2.Closely related to Shigella.

3.Cause watery diarrhea. Bloody stools seen in a minority of cases.

4.Adults and children. Person to person. Food and water borne.

III. Cyclospora cayetanensis.


1.This organism has received considerable publicity in the lay press in the past 2 years, as well as in communications addressed to

3.This is a coccidian parasite. It is an 8-10 micrometer wide sphere that often looks mottled red after modified acid fat staining. There is no animal reservoir for C. Cayetanensis, but other Cyclospora species have been found in rodents, reptiles, and inesctivores.

B.Recent Epidemiology:

1.Some recent widespread epidemics have been linked to raspberries from Guatemala. There have been other raspberry or berry associated outbreaks in which the origin of

2.The organism causes a secretory diarrhea with

3.So far, very few children have been affected. Perhaps that is because outbreaks studied to date have focused on social events, with food, in which participants subsequently suffered from unexpected diarrhea. Perhaps, raspberries, being expensive, are eschewed for children's parties.

4.In untreated patients, symptoms tend to recur. Recommended treatment is

IV.Cryptosporidium parvum.


1.First recognized as a veterinary pathogen early in the 20th century.

2.From 1976 until 1982, 7 cases of cryptosporidiosis reported in humans.

3.Since 1982 recognized as a cause of severe, life-threatening diarrhea in AIDS patients.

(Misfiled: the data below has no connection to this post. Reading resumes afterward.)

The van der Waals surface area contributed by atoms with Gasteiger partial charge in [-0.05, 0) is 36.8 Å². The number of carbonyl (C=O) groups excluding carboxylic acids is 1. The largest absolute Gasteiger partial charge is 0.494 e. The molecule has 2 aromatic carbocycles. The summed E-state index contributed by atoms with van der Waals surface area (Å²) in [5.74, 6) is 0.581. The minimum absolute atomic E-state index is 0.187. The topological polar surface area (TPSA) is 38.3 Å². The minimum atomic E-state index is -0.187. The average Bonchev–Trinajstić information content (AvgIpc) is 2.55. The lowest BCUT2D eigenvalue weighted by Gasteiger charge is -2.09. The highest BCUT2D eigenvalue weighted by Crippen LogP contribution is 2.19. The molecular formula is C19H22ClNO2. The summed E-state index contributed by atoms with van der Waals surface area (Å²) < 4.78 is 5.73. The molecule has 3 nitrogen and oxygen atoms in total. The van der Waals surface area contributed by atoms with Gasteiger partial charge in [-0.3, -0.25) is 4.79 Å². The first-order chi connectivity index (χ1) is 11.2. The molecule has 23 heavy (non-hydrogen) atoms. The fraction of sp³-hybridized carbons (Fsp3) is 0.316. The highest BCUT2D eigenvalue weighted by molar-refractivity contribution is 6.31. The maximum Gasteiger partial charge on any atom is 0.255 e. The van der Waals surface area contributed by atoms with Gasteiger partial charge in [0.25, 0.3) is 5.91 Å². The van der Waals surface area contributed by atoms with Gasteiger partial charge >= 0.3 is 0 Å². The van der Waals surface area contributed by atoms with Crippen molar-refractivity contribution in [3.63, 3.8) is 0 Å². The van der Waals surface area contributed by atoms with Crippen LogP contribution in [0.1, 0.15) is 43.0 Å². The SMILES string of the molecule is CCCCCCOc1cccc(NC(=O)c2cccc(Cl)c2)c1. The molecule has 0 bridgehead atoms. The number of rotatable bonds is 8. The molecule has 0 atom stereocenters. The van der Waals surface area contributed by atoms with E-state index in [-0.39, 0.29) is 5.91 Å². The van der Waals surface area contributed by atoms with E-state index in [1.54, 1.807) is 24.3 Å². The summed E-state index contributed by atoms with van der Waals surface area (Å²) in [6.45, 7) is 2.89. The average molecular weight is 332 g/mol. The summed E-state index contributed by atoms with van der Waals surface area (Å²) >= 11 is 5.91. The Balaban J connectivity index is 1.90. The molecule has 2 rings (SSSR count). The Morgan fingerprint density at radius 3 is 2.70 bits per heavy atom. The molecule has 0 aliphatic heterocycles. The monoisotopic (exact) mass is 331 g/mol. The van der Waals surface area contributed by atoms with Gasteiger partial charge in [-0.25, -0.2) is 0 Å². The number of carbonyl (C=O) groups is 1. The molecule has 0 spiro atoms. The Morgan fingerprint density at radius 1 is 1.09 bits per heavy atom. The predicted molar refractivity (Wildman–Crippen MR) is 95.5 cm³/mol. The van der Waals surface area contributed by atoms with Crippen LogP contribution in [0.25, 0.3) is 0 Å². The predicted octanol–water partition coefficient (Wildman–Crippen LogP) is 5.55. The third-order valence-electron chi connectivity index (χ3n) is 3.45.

4.C. parvum is the major human pathogen. Also found in numerous mammals. Recent work tends to differentiate some of the human and animal strains.

5.Cannot be cultivated on artificial media or tissue culture.

C. Epidemiology:

1.Animal to human and human to human, usually via a vehicle, often water. Highly transmissable in a family setting. Zoonotic transmission to humans has been shown, but it is not clear how important this is in the

2.17-32% of nonimmunocompromised persons in Virginia, Texas, and Wisconsin have serologic evidence of infection by young adulthood. More than of children in rural Anhui, China had serologic evidence of infection by years of age and more than 90% of children lining in an impoverished area of Fortaleza, Brazil,

D.Clinical manifestations:

1.Asymptomatic infections can occur in both normal and immunocompromised hosts.

2.In normal hosts, symptomatic illness usually characterized by 3-25 days of diarrhea

3.Immunosuppressed hosts, such as HIV patients, may have chronic, unremitting gastrointestinal symptoms accompanied by dehydration malabsorption, and malnutrition. In HIV patients the organsims may disseminate to extraintestinal sites, particularly the biliary tract. In one study of 82 HIV patients, infected during the cryptosporidiosis epidemic in Milwaukee, 24 patients had biliary tract symptoms. Only 4 (17%) of those 24 patients were alive one year later, compared with 30 (52%) of the 58 without biliary symptoms.

E. Treatment:

1. In the immunocompetent person the disease is self limited. No treatment is necessary.

b.Paromomycin alone or paromomycin with azithromycin will reduce the frequency of stools and the

c Octreotide (Sandostatin) 50-100 micrograms qd subcutaneously or 1 mcg per h IV may be helpful.

d.Nitazoxanide, 1000 mg qd is believed to be helpful by many. However, the seminal clinical trials were